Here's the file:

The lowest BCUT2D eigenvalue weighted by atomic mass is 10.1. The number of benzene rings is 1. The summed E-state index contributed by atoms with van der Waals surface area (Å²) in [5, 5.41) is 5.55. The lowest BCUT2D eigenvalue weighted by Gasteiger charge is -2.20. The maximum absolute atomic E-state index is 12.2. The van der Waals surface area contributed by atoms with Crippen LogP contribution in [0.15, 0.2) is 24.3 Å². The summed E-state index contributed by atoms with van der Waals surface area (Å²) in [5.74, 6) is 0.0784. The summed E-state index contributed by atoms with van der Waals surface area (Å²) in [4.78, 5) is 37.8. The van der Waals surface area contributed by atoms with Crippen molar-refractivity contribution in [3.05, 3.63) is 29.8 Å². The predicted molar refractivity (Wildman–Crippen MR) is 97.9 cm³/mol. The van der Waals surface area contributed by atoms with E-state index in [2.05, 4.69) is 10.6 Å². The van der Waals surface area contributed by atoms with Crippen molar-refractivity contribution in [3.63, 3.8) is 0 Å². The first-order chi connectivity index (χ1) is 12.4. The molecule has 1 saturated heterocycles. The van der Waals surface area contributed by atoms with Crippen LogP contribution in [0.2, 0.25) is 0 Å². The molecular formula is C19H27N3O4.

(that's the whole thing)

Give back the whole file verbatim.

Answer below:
The lowest BCUT2D eigenvalue weighted by atomic mass is 10.1. The number of benzene rings is 1. The summed E-state index contributed by atoms with van der Waals surface area (Å²) in [5, 5.41) is 5.55. The lowest BCUT2D eigenvalue weighted by Gasteiger charge is -2.20. The maximum absolute atomic E-state index is 12.2. The van der Waals surface area contributed by atoms with Crippen LogP contribution in [0.15, 0.2) is 24.3 Å². The summed E-state index contributed by atoms with van der Waals surface area (Å²) in [5.74, 6) is 0.0784. The summed E-state index contributed by atoms with van der Waals surface area (Å²) in [4.78, 5) is 37.8. The van der Waals surface area contributed by atoms with Crippen molar-refractivity contribution in [3.05, 3.63) is 29.8 Å². The predicted molar refractivity (Wildman–Crippen MR) is 97.9 cm³/mol. The van der Waals surface area contributed by atoms with E-state index in [2.05, 4.69) is 10.6 Å². The van der Waals surface area contributed by atoms with Crippen molar-refractivity contribution in [3.63, 3.8) is 0 Å². The first-order chi connectivity index (χ1) is 12.4. The molecule has 1 saturated heterocycles. The van der Waals surface area contributed by atoms with Crippen LogP contribution in [0.2, 0.25) is 0 Å². The molecular formula is C19H27N3O4.